The association of waterpipe tobacco smoking with later initiation of cigarette smoking: a systematic review and meta-analysis exploring the gateway theory.

Tobacco Control

There is a concern that waterpipe tobacco smoking (WTS) can lead to the later initiation of cigarette smoking, a concept referred to as the 'gateway theory'. The objective of the study was to systematically review the literature for the association of WTS with later initiation of cigarette smoking.

We searched Medline, Embase and ISI Web of Science in April 2018 without using any language or date restrictions. We selected eligible studies, abstracted data and assessed the risk of bias using a duplicate and independent approach. We meta-analysed the ORs across eligible studies using the inverse variance method and the random-effects model. We assessed the certainty of evidence using the Grading of Recommendations Assessment, Development and Evaluation methodology.

We included eight papers reporting on six eligible prospective cohort studies with a total of 21 224 participants, belonging to the adolescent and young adult age categories. The pooled adjusted OR for the association between ever waterpipe user (compared with never waterpipe user) at baseline, with 'cigarette smoking initiation' (ever cigarette use) was 2.54 (95% CI 1.60 to 4.02) at 6 months to 3 years follow-up (moderate certainty evidence). The pooled adjusted OR for the association between ever waterpipe user (compared with never waterpipe user) at baseline, with 'current cigarette smoking' (past 30-day cigarette use) was 2.04 (95% CI 1.32 to 3.15) at 1-2 years follow-up (moderate certainty evidence). The pooled adjusted OR for the association between past 30-day waterpipe user (compared with never waterpipe user) at baseline, with current cigarette smoking (past 30-day cigarette use) 2.46 (95% CI 1.73 to 3.49) at 6 months to 1 year follow-up (high certainty evidence).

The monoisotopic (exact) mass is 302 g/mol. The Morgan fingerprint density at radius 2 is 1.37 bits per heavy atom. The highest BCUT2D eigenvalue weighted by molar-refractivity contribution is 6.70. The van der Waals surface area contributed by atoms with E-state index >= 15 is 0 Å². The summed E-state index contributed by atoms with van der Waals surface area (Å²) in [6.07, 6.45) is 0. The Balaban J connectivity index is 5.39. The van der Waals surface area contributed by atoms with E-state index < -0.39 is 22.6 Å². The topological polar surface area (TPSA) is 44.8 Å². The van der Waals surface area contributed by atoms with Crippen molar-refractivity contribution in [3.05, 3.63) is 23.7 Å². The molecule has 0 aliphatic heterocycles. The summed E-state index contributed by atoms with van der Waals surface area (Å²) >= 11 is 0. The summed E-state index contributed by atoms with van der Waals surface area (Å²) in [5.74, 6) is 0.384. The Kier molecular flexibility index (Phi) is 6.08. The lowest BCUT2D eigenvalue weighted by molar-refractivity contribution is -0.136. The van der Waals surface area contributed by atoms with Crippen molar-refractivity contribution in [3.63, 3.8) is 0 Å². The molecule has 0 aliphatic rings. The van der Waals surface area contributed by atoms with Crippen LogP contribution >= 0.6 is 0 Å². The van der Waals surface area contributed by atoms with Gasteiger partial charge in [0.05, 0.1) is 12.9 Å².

Our findings indicate that WTS is associated with more than doubling of the odds of later initiation of cigarette smoking, supporting the gateway theory. Strengthening WTS policies is a priority and further research is needed on the development and evaluation of appropriate clinical and public health interventions.

Tobacco control in Nepal during a time of government turmoil (1960-2006).

Tobacco Control

Nepal was a monarchy, then a dictatorship, then a democracy. This paper reviews how tobacco control progressed in Nepal in the context of these changes in government from 1950 through 2006.

We triangulated tobacco industry documents, newspaper articles and key informant interviews.

Until 1983, the tobacco industry was mostly state owned. Transnational tobacco companies entered the Nepalese market through ventures with Surya Tobacco Company Private Limited (with Imperial Tobacco Company and British American Tobacco) in 1983 and Seti Cigarette Factory Limited (with Philip Morris International [PMI]) in 1985. Seminars and conferences on tobacco, celebrations of World No Tobacco Day (WNTD) and efforts by WHO helped promote tobacco control in Nepal beginning in the 1970s. Tobacco advocates in Nepal pushed the government to issue executive orders banning smoking in public places in 1992 and tobacco advertising in electronic media in 1998, and to introduce a tobacco health tax in 1993. The tobacco industry lobbied against these measures and succeeded in keeping the tobacco tax low by challenging it in court. Tobacco advocates sued the government in 2003 and 2005, resulting in a June 2006 Supreme Court decision upholding the smoking and advertising bans and requiring the government to enact a comprehensive tobacco control law.

Political instability, conflict, weak governance and the dictatorship significantly affect tobacco control activities in low-income and middle-income countries. Nepal shows that tobacco control advocates can take advantage of global events, such as WNTD, and use domestic litigation to maintain support from civil societies and to advocate for stronger tobacco control policies.

Changes in cigar sales following implementation of a local policy restricting sales of flavoured non-cigarette tobacco products.

Tobacco Control

On 3 January, 2013, the city of Providence, Rhode Island, began enforcing a restriction on the retail sale of all non-cigarette tobacco products with a characterising flavour other than tobacco, menthol, mint or wintergreen. We assessed the policy impact on cigar sales-which comprise 95% of flavoured non-cigarette tobacco products sold through conventional tobacco retail outlets (eg, convenience stores, supermarkets) in Providence-over time and in comparison to the rest of the state (ROS).

Weekly retail scanner sales data were obtained for January 2012 to December 2016. Cigar sales were categorised into products labelled with explicit-flavour (eg, Cherry) or concept-flavour (eg, Jazz) names. Regression models assessed changes in prepolicy and postpolicy sales in Providence and ROS.